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Ebony Chappel

Ebony Chappel

The “crabs in a bucket” mentality is often attributed to people who climb over and pull down those around them in an attempt to make it to the top. It is frequently used in relation to Black people who act selfishly and maliciously toward other Blacks. For years, when I’d hear elders use this analogy, I felt that it was steeped in some sort of anti-Black rhetoric. I feel similarly about the notion of “Black on Black” crime. I thought, “We are not the only racial group who has these problems, so why the need to associate ourselves with such poor behavior?”

In some ways, that’s true. Yes, Black people are not the only ones who backbite and backstab one another to get ahead, but the caveat is, we feel the pain a little deeper. When we don’t work together, we suffer. 

The other day, a friend of mine who is a member of a Black Greek-Letter Organization (BGLO) shared with me a video clip from the Roland Martin show, featuring a panel of three BGLO members and one non-member. The conversation, taped live during Alpha Phi Alpha Fraternity Inc.’s 94th General Convention in Baltimore last week, focused on Greek organizations and their activism … or lack thereof. 

Martin, who is himself an Alpha, began by stating, though the organizations — collectively known as the National Pan-Hellenic Council — have millions of members and strong organizational leadership, the group “has not sufficiently maximized its power.” 

Jeff Johnson, journalist and fellow fraternity member, concurred, adding that he believes the organizations waste money and leave conventions with no legitimate strategies. Toward the end of the conversation, he noted that these issues affect not only BGLOs, but also other national predominantly Black organizations. “The challenge that we’re having is broad. We have incredibly weak national leadership by and large when it comes to creating consistent and focused agendas,” he said. He added that those involved in these institutions must challenge “who we have on our boards” and “make it a mandate to say, image means nothing without impact.”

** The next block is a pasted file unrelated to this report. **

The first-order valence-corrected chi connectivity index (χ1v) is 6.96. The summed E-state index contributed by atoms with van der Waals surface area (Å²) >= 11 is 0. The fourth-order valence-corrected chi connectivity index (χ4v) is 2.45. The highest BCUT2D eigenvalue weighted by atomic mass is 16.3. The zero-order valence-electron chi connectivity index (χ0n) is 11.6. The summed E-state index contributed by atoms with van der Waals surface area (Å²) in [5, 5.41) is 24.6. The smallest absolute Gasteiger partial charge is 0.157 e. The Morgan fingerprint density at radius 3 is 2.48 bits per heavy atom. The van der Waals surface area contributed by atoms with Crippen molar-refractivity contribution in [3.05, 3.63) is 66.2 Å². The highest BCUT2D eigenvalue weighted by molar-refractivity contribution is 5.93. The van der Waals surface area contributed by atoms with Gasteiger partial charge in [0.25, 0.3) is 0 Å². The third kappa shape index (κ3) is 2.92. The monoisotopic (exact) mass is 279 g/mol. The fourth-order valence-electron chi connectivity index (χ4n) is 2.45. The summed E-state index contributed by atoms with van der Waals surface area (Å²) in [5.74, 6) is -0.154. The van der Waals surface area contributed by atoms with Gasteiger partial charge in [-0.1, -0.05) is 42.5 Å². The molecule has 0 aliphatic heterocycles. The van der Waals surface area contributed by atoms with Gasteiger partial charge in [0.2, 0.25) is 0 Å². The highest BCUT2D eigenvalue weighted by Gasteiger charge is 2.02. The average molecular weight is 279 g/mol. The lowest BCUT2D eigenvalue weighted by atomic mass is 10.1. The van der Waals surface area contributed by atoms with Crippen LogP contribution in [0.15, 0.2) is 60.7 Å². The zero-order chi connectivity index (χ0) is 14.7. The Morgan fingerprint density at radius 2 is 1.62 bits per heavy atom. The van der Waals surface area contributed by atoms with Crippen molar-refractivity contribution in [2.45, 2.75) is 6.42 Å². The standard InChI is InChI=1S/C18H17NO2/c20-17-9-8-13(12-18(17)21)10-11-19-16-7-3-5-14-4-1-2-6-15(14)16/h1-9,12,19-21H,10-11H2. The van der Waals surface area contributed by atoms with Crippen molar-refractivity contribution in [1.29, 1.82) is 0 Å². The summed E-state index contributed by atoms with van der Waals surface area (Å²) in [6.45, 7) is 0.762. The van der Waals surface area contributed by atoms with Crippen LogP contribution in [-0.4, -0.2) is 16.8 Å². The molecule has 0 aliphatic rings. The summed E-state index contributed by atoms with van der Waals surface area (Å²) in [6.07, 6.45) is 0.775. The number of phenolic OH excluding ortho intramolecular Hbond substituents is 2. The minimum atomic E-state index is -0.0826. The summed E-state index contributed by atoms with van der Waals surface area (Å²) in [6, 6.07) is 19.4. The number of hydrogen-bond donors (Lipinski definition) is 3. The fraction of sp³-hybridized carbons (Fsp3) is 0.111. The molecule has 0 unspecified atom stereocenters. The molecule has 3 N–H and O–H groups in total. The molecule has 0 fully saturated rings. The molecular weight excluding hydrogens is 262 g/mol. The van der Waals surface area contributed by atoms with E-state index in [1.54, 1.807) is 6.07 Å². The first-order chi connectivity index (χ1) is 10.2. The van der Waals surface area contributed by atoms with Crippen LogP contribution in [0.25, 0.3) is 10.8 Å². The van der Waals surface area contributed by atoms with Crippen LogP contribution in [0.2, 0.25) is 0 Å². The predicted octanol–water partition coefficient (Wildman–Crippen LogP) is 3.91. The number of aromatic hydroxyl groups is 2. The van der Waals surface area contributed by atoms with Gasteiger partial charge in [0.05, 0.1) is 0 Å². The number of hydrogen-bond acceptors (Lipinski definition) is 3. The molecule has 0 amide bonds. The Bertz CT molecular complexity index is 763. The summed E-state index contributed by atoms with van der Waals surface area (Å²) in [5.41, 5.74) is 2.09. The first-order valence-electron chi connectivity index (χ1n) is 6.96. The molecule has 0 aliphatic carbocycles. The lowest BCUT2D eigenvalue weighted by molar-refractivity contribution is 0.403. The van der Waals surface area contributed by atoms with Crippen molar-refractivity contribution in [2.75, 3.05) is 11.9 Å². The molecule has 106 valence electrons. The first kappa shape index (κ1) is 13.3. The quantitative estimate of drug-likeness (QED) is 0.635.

Now, I am not a member of a BGLO and have not dealt with any of those organizations closely enough to add my two cents, but I feel that what Martin and Johnson shared can be applied in other instances. For example, the panel discussed the fact that many Black organizations, rather than working together on key initiatives that affect the Black community, opt to recreate the work in their own likeness. Why? I believe it comes down to intention.

There have also been times when, instead of focusing on the work, a person had to make sure their logo, their messaging or their name was front and center. I’ve watched as one group planned an event, purportedly to bring awareness to a major community issue, even though there was a demonstration already planned in the same week for the same purpose! These people were more concerned with notoriety and appeasing power structures. They put image over impact, which resulted in piss-poor execution.

We have what seems like an innumerable list of groups going after the same coins, targeting the same communities and essentially doing the same work. The need to survive and exist independently, like those crabs in the bucket, often leads to shoving, pulling and clawing matches. And in the end, that mentality leads us to destruction.


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